“Granny B had had it hard, and there was no way her granddaughter could ever separate her from an ounce of her pain and suffering, not that anyone could. Evelyn believed that every morning, before Granny B got dressed, she put on this suit of armor—not her full armor of God because that never came off. Her past. And she buttoned it up tight. It protected her from all kinds of nasty things, such as healing, redemption, or a cool balm for those festering sores of resentment and sadness. And it also prevented her from taking much pleasure from the faith she set such store by.
Besides Henton’s check, Lis and Evelyn were the only parts of the family who regularly stopped by. Even Kevin kept his distance, despite Beatrice’s view that Evelyn was glued to her husband’s hip. Under the guise of “settin’ things right,” she stopped by just to spend time with the crusty piece of bread that was her grandmother. Sometimes during her visits Granny B related some memory of the past, providing small details about this event or that. Evelyn often pictured all those people from her grandmother’s past, banging their tiny fists on the inside of her lips, begging for air, but not even Little Ed could pry them open with his strong fingers. Her Granny B wouldn’t set them free until she wanted to, and then only for a short spell.”
A Long Time Comin’
By Robin W. Pearson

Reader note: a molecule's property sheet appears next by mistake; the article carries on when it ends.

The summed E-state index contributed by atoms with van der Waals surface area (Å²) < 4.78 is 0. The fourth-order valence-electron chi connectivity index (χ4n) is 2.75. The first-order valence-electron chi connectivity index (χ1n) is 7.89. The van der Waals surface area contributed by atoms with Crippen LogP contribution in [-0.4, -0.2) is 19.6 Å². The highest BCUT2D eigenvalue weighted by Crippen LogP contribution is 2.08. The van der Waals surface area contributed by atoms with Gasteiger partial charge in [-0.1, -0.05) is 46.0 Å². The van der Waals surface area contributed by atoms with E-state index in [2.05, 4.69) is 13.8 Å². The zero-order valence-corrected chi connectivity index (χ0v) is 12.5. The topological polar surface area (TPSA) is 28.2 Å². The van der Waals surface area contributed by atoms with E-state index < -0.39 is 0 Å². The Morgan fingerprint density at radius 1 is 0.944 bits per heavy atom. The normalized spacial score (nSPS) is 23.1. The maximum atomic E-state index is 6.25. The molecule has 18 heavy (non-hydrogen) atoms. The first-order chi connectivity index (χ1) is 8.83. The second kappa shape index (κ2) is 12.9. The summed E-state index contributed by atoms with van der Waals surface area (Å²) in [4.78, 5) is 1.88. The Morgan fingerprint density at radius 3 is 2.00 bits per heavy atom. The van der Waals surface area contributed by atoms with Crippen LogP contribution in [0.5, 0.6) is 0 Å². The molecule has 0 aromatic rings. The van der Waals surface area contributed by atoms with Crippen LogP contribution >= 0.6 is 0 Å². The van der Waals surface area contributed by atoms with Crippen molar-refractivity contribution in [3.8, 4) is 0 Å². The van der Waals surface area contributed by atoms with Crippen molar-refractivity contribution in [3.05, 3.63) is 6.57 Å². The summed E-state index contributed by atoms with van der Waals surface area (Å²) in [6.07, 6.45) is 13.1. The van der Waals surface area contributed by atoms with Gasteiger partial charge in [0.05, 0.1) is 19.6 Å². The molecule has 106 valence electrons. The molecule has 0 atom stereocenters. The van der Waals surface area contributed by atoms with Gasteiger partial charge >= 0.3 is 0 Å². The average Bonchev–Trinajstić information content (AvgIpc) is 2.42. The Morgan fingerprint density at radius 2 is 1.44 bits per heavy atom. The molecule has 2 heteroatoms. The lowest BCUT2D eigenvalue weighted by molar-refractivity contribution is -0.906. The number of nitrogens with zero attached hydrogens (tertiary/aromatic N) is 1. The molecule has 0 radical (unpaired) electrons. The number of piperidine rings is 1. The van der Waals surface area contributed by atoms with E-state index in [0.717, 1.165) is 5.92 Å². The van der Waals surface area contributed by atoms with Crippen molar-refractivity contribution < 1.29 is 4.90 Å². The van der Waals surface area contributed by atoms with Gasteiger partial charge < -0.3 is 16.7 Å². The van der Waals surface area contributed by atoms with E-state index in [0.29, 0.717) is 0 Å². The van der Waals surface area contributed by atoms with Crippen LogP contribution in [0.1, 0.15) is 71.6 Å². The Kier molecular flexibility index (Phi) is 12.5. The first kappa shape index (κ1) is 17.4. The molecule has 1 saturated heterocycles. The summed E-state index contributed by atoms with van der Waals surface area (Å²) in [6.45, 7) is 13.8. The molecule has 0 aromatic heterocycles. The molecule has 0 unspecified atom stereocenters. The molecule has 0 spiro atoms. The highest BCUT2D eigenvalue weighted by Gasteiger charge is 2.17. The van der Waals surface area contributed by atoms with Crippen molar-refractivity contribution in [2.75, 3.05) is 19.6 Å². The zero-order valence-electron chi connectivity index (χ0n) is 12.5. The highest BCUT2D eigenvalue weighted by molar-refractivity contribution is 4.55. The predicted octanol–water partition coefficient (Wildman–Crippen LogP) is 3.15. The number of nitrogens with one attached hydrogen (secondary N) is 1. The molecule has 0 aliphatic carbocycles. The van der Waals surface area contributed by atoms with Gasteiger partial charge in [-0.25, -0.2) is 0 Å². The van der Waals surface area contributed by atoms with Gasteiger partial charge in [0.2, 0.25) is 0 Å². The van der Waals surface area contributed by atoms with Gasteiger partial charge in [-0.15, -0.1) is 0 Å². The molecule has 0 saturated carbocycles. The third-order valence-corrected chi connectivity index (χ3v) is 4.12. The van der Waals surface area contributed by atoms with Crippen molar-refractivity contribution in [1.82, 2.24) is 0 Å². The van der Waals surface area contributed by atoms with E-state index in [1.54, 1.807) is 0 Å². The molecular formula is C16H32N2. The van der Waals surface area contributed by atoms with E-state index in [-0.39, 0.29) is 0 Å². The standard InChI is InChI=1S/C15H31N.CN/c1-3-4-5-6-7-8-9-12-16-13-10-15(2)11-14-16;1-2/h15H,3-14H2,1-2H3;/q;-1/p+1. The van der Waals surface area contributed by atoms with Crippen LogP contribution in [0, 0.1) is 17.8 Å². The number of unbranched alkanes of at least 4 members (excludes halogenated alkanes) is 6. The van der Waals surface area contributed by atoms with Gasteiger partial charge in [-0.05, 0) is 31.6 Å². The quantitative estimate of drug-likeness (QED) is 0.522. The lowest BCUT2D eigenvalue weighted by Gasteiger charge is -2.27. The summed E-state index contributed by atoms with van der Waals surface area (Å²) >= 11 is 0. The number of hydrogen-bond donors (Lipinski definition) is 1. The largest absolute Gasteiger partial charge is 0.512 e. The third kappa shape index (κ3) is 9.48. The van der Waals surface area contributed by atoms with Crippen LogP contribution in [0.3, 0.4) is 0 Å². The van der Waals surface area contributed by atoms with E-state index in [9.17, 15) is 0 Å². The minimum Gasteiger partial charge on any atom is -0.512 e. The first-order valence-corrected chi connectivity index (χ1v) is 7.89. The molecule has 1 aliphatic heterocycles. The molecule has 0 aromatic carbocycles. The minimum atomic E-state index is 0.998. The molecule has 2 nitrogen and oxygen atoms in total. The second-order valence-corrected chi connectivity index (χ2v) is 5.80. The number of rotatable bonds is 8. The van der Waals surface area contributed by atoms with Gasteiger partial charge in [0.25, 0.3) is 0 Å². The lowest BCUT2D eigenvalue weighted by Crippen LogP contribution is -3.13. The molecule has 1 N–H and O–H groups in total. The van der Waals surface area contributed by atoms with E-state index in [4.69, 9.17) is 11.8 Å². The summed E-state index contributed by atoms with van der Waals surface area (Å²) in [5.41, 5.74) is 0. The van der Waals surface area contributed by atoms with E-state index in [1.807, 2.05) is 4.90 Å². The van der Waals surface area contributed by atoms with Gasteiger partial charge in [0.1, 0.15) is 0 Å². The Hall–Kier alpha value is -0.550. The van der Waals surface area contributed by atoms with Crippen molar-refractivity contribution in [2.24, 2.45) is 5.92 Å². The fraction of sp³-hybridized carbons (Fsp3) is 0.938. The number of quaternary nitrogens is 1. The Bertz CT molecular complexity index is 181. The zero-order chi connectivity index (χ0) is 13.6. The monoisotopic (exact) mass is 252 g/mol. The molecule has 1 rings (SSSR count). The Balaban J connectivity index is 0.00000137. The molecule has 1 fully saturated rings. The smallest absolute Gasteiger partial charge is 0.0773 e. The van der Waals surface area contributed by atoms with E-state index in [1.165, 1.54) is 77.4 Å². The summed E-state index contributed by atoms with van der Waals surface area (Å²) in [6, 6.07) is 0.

“[In Walking in Tall Weeds] Pearson skillfully captures the complexity of family dynamics and the ways racism’s scars persist across generations.”
“Robin W. Pearson takes a brave and deep journey through the tall weeds of a family’s old pain, nagging fears, and challenging choices—painting a portrait of the path any willing family can take to finally walk into the promise of courageous, new life.”
Patricia Raybon, award-winning author of All That Is Secret
“When I read Robin W. Pearson’s latest, I saw my own heart….And in the tapestry she weaves with words, I find what I hold on to, what I need to set free, and the striving in between.”
Chris Fabry, bestselling author of A Piece of the Moon
“Robin W. Pearson has a gift for capturing the complexity and nuances of family relationships. She brings a remarkable tenderness and compassion to the struggle we all face to know and be known in a family.”
Sarah Loudin Thomas, award-winning author of The Right Kind of Fool
“Pearson invites us—a large family from different backgrounds, skin tones, experiences—to tune our ears to the song of unity and forgiveness that is only possible through the power of Christ. [Her] voice is strong and powerful. Listen up! You don’t want to miss a note!”
Susie Finkbeiner, award-winning author of The Nature of Small Birds and Stories that Bind Us
“…Pearson weaves together a rich tapestry of Southern charm while exposing issues often hidden behind polite dialect. Where families will finally see the importance of looking at their past through a lens of awareness in order to do better, instead of allowing the past to rob them of the joy of the here and now.”
T.I. Lowe, bestselling author of Under the Magnolias
“Pearson’s excellent characters and plotting capture the complexity and beauty of family, the difficulty of rectifying mistakes, and the healing that comes from honesty. Pearson rises to another level with this excellent story.”